It’s Sunday night, the work is done and you are ready to sit down and relax. You walk down the stairs, make some popcorn, cuddle up on the couch, and flip on your favorite reality television show. On that Sunday evening you will not only have one reality show to choose from but many because reality television is becoming commonplace. These shows range from competitions to find your future spouse to episodes documenting the life of celebrities. What each show has in common is that is highlights interpersonal relationships. While most parents are stealing the remote to prevent their children from watching reality television, they should be doing the opposite. Even though many believe these shows destroy society, more evidence indicates that the shows benefit and assist people, encouraging them to strengthen their own relationships and make smart decisions within them. Due to reality television becoming more popular it is important to understand its true effects. Reality television shows benefit relationships by providing positive tips, lessons, and examples of what a healthy and positive relationship should be.
One type of interpersonal relationships is romantic relationships, which are often expressed on reality dating shows. The heart of dating reality television is ABC’s The Bachelor. Every season is about a single, handsome, and successful man that is introduced to 25 stunning women in hopes that one of them will be his future wife. Week by week he sends one of the women packing back to her home. At the end of the six-week period he will have one dream woman remaining to whom he will propose. The Bachelor is a great example of a program that positively benefits the relationships of viewers. Dana Cloud, a Communication Studies professor, studies their investment and influence that is the result of their attachment and commitment. She disputes that the viewers’ emotional investment in the show stirs trouble in their own personal relationships. Cloud believes the overload of viewers’ attachment in the show is obvious by social media comments. On twitter one user tweeted twice in one day about the program and her opinions; these users help verify the attachment of many viewers (Roth). While Cloud argues their investment is negative, psychology suggests the viewers are benefitting from it. Tiffany Brewer argues, “The general premise of the social cognitive theory is that people learn from observing others’ actions and attitudes and the consequences they face as a result. This process is known as modeling and is a core premise of entertainment education” (12). The theory implies that viewers are going to apply the positive behavior to their own personal romantic relationships and learn what not to do from the negative behavior by investing themselves in the reality programs.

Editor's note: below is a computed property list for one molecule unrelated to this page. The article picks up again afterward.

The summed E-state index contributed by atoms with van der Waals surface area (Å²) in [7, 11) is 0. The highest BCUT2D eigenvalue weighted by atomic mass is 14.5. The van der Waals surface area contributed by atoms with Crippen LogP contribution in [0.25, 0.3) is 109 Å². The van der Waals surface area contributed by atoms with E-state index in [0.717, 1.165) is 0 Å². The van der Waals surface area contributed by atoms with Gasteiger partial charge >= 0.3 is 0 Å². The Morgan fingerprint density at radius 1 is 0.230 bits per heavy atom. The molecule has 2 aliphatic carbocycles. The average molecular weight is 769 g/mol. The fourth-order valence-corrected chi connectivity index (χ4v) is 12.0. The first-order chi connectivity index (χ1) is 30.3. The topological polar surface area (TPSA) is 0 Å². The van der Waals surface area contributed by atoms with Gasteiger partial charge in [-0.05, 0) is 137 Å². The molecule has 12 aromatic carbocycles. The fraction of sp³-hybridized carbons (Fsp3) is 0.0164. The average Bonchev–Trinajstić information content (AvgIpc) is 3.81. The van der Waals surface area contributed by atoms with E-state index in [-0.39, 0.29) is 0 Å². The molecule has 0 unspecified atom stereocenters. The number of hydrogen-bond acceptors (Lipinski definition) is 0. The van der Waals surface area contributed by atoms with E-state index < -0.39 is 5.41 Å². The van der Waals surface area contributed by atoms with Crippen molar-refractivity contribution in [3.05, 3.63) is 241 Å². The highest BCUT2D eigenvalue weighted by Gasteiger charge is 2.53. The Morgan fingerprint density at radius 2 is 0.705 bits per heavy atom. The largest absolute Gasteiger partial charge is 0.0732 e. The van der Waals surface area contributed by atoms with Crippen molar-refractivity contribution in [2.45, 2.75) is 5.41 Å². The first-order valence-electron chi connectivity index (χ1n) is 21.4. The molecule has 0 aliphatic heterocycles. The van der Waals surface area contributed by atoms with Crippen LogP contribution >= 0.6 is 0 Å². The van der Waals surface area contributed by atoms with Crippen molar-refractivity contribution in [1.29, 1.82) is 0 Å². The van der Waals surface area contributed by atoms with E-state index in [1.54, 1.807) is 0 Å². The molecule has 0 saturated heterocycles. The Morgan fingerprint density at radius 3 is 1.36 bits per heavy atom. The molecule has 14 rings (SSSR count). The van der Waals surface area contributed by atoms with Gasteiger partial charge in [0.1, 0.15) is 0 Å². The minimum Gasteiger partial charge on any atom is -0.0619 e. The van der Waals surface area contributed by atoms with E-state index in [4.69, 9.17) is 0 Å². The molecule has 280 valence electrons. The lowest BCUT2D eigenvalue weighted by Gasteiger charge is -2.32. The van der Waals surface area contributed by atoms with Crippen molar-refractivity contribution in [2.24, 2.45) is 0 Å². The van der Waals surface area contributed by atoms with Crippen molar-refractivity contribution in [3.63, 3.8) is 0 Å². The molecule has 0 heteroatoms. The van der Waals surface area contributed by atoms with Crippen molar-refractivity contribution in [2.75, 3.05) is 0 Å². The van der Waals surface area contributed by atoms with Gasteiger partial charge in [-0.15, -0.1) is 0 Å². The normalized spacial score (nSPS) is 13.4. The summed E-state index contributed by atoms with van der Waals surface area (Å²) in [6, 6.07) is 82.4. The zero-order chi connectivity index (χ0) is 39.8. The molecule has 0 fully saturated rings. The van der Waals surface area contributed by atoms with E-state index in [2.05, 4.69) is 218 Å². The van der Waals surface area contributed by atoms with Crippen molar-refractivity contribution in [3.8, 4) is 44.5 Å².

The Bachelor not only benefits the viewers but also many of the participants. Many of the couples that became engaged at the end of the season have moved on past the show and created families. Ryan Sutter the winner of Trista’s heart from season one of The Bachelorette tweeted, “Beautiful day to spend with my beautiful wife and kids. So greatful!” Him and Trista have been married for over ten years now and have children. Another example of a beneficial relationship is Jason and Molly Mesnick. Jason denied Molly in the final episode and months later asked her for another chance. Jason, who had a kid from a previous marriage, is now married to Molly and they have a newborn baby. Molly posted a tweet after her baby was born saying, “Thank you everyone for all of the well wishes! Riley is such a dream and couldn’t be more perfect! We are so happy and in love!!!! #rileymesnick.” Both of these tweets suggest that the show has benefited couples from The Bachelor.
Dating shows are not the only types of reality television shows that affect relationships. In addition to romantic relationships reality television...
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